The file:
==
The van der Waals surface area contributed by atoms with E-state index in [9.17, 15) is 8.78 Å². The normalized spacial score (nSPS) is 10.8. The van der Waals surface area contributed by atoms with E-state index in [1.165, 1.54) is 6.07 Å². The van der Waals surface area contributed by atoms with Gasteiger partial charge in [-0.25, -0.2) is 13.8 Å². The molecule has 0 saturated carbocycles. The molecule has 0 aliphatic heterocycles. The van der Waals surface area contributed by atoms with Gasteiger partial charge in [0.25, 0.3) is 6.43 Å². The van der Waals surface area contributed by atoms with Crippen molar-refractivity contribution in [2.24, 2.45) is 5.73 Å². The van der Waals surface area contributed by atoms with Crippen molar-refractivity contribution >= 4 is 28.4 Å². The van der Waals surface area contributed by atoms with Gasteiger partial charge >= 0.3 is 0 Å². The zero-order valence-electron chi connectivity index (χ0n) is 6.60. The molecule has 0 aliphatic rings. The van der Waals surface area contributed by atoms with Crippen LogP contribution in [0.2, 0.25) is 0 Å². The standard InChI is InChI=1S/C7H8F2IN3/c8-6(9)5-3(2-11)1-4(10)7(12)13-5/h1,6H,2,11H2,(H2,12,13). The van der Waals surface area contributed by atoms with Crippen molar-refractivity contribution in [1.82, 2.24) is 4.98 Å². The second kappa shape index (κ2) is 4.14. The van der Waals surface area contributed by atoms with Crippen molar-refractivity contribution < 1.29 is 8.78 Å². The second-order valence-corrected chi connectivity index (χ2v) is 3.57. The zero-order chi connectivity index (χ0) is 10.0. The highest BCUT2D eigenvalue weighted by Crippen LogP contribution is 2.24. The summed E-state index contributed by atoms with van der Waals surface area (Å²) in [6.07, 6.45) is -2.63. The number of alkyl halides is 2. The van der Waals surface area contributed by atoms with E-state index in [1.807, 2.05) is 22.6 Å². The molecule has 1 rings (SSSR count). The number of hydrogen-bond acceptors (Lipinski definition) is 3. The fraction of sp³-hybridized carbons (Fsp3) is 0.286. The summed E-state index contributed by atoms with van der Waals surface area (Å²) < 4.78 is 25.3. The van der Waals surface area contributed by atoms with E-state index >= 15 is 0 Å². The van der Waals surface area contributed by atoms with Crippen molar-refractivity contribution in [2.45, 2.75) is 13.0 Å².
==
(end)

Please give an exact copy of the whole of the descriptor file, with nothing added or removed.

The van der Waals surface area contributed by atoms with E-state index in [9.17, 15) is 8.78 Å². The normalized spacial score (nSPS) is 10.8. The van der Waals surface area contributed by atoms with E-state index in [1.165, 1.54) is 6.07 Å². The van der Waals surface area contributed by atoms with Gasteiger partial charge in [-0.25, -0.2) is 13.8 Å². The molecule has 0 saturated carbocycles. The molecule has 0 aliphatic heterocycles. The van der Waals surface area contributed by atoms with Gasteiger partial charge in [0.25, 0.3) is 6.43 Å². The van der Waals surface area contributed by atoms with Crippen molar-refractivity contribution in [2.24, 2.45) is 5.73 Å². The van der Waals surface area contributed by atoms with Crippen molar-refractivity contribution >= 4 is 28.4 Å². The van der Waals surface area contributed by atoms with Gasteiger partial charge >= 0.3 is 0 Å². The zero-order valence-electron chi connectivity index (χ0n) is 6.60. The molecule has 0 aliphatic rings. The van der Waals surface area contributed by atoms with Crippen LogP contribution in [0.2, 0.25) is 0 Å². The standard InChI is InChI=1S/C7H8F2IN3/c8-6(9)5-3(2-11)1-4(10)7(12)13-5/h1,6H,2,11H2,(H2,12,13). The van der Waals surface area contributed by atoms with Crippen molar-refractivity contribution in [1.82, 2.24) is 4.98 Å². The second kappa shape index (κ2) is 4.14. The van der Waals surface area contributed by atoms with Crippen molar-refractivity contribution < 1.29 is 8.78 Å². The second-order valence-corrected chi connectivity index (χ2v) is 3.57. The zero-order chi connectivity index (χ0) is 10.0. The highest BCUT2D eigenvalue weighted by Crippen LogP contribution is 2.24. The summed E-state index contributed by atoms with van der Waals surface area (Å²) in [6.07, 6.45) is -2.63. The number of alkyl halides is 2. The van der Waals surface area contributed by atoms with E-state index in [1.807, 2.05) is 22.6 Å². The molecule has 1 rings (SSSR count). The number of hydrogen-bond acceptors (Lipinski definition) is 3. The fraction of sp³-hybridized carbons (Fsp3) is 0.286. The summed E-state index contributed by atoms with van der Waals surface area (Å²) < 4.78 is 25.3. The van der Waals surface area contributed by atoms with E-state index >= 15 is 0 Å². The van der Waals surface area contributed by atoms with Crippen molar-refractivity contribution in [2.45, 2.75) is 13.0 Å².